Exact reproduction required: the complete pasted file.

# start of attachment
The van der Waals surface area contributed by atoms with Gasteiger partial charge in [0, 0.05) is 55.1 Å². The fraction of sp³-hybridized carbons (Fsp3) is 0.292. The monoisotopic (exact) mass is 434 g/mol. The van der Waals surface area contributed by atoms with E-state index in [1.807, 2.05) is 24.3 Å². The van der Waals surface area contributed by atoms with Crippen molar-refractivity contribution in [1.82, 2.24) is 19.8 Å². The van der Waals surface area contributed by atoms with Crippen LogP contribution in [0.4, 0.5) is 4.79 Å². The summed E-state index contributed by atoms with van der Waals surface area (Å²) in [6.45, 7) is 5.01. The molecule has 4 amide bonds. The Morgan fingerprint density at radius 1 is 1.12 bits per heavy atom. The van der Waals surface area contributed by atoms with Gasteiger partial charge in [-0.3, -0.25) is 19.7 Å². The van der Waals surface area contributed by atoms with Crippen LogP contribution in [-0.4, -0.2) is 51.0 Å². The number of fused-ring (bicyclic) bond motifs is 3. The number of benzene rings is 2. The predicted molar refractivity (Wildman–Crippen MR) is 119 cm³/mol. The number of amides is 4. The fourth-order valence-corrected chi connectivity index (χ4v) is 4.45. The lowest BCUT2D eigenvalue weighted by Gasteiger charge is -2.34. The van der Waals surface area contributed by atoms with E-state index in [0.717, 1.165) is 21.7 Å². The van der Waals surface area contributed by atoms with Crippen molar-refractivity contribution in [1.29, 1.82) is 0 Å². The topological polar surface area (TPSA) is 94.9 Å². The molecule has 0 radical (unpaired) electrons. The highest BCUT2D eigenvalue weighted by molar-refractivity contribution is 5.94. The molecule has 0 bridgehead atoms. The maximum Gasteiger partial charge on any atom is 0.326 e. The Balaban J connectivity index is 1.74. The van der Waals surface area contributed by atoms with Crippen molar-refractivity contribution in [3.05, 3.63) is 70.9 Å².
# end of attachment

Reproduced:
The van der Waals surface area contributed by atoms with Gasteiger partial charge in [0, 0.05) is 55.1 Å². The fraction of sp³-hybridized carbons (Fsp3) is 0.292. The monoisotopic (exact) mass is 434 g/mol. The van der Waals surface area contributed by atoms with E-state index in [1.807, 2.05) is 24.3 Å². The van der Waals surface area contributed by atoms with Crippen molar-refractivity contribution in [1.82, 2.24) is 19.8 Å². The van der Waals surface area contributed by atoms with Crippen LogP contribution in [0.4, 0.5) is 4.79 Å². The summed E-state index contributed by atoms with van der Waals surface area (Å²) in [6.45, 7) is 5.01. The molecule has 4 amide bonds. The Morgan fingerprint density at radius 1 is 1.12 bits per heavy atom. The van der Waals surface area contributed by atoms with Gasteiger partial charge in [-0.3, -0.25) is 19.7 Å². The van der Waals surface area contributed by atoms with Crippen LogP contribution in [-0.4, -0.2) is 51.0 Å². The number of fused-ring (bicyclic) bond motifs is 3. The number of benzene rings is 2. The predicted molar refractivity (Wildman–Crippen MR) is 119 cm³/mol. The number of amides is 4. The fourth-order valence-corrected chi connectivity index (χ4v) is 4.45. The lowest BCUT2D eigenvalue weighted by Gasteiger charge is -2.34. The van der Waals surface area contributed by atoms with E-state index in [0.717, 1.165) is 21.7 Å². The van der Waals surface area contributed by atoms with Crippen molar-refractivity contribution in [1.29, 1.82) is 0 Å². The topological polar surface area (TPSA) is 94.9 Å². The molecule has 0 radical (unpaired) electrons. The highest BCUT2D eigenvalue weighted by molar-refractivity contribution is 5.94. The molecule has 0 bridgehead atoms. The maximum Gasteiger partial charge on any atom is 0.326 e. The Balaban J connectivity index is 1.74. The van der Waals surface area contributed by atoms with Crippen molar-refractivity contribution in [3.05, 3.63) is 70.9 Å².